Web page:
Late last Wednesday night the Farmington Caridinals lost 4-0 to the Arizona Firebirds at Ricketts Park, thus ending their run in the Connie Mack World Series. The game was very even, very clean, and seemingly very quick. The following day I was on my way back to Dallas, where I had second-year orientation Friday morning. The following week was completely full with labs, lectures, and paper discussions, and it seemed like I had never really left the Baylor basement. As a dental student at Baylor, the only summer vacation that students get is the one between first and second years. Subsequent summers will be spent in clinic with patients, far from a baseball field and even farther from a team. The last two years of my life have very heavily involved coaching baseball back home in Farmington, both school ball and club ball, and the 18 or so years before that were spent playing. To the best of my knowledge, I am going to be away from the game now for the next three years at least. There are a lot of hopeful emotions and contemplation that I’m sure will take place between now and the next time I get to be a part of a team, but there will be an even greater amount of longing and frustration. The game has been very good to me, and I have spent a great deal of my life trying to be good to it as well. Aside from my family and very close friends, baseball has been the most important thing in my life since I can really remember, and it is difficult to accept that for at least a few years, it will take a backseat to my career in another field.
My relationships in the game have always been what I looked forward to the most. Countless friendships began on the baseball field for me. Many of these began in elementary school and have not and never will end. Just take a look at the list of folks who write for The Sombrero for a glimpse at the kind of friendships that baseball brought me in college and high school. The people who write for this site are brothers to me (as well as one sister-in-lawish-type person and my own girlfriend), and there are many more folks just like them who have never written but who mean no less to me.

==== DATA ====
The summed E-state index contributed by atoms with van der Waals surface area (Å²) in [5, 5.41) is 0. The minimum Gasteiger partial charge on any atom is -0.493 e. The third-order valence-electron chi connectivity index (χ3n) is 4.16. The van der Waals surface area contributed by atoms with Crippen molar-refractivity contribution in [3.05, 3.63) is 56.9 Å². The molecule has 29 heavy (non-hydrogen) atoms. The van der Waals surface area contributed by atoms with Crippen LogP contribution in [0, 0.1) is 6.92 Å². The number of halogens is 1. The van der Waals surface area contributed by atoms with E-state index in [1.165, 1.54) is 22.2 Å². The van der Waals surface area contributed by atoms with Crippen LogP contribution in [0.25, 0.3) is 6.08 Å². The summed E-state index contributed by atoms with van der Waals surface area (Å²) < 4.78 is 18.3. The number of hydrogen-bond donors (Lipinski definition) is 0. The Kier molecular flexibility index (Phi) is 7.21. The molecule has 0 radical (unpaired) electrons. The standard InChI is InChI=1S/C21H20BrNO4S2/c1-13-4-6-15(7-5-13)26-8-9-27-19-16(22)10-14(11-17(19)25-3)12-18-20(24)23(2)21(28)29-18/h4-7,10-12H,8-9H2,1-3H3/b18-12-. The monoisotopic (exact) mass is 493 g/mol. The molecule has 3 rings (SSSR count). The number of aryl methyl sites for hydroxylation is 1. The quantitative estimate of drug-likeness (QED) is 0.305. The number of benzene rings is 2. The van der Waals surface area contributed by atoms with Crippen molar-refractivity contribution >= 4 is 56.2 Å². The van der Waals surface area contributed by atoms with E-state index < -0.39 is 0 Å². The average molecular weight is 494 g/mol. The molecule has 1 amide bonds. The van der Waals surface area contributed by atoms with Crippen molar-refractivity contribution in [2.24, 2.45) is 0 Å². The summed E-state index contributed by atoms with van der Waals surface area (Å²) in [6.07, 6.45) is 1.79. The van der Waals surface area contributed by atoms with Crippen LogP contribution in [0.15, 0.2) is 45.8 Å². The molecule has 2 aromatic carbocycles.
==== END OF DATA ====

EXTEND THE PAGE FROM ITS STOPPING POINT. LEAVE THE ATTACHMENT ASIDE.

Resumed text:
My relationships with my coaches have greatly shaped the direction that my life has traversed, and I attempt everyday to make the coaches who penciled my name into the lineup proud of doing so, even though I haven’t touched a field for any of them for years. Tim Hollibaugh, the head coach at Grinnell, changed my life and will always be much more than just a coach to me. He made Grinnell and my life there better than I ever could have imagined, and I can’t wait for him to hold that MWC trophy one day. 2011 feels like the year to me. I’m not saying a place like Grinnell is right for everyone. What I’m saying is that it was right for me because of Tim Hollibaugh.
The game has provided me an opportunity to get to know Whitney’s family in a way that I never would have if the timing of my return to Farmington had been slightly different and if her brother, Eli, had been a different kind of kid. As it is, Eli’s baseball has been one of my favorite projects. He has developed from a somewhat duck-footed and gangly kid into one of the premier players in New Mexico. He has great friendships and the same kind of devotion to the game that takes all talented players to unique levels. I am incredibly proud of him and thankful to the Freese family for letting me be so closely involved in his development as a baseball player and as a young man. The bomb you hit off Burdi gave me chills, bro.
Watching Griff grow as a coach on the field and off of it has been another endlessly rewarding aspect of my time back home over the last couple of summers. I expect Griff to revolutionize the game in Farmington as long as he is there, and whenever or if ever he leaves, the baseball community that he enters will never look back. I’m really proud of what you’re doing with your life, dude. Arlo, The Sombrero is an inspiration. Griff, you might want to start trying to convince Arlo to pack and move to wherever it is you wind up so that you can win some championships in the next few years. Sam, you work in a front office. You’re a hero to all of us. Sometimes baseball brings two friends who for whatever reason stopped being so close back together. Jeff, the best thing that came from this summer for me was restoring our friendship. It means an awful lot to me that we are as close as we are today.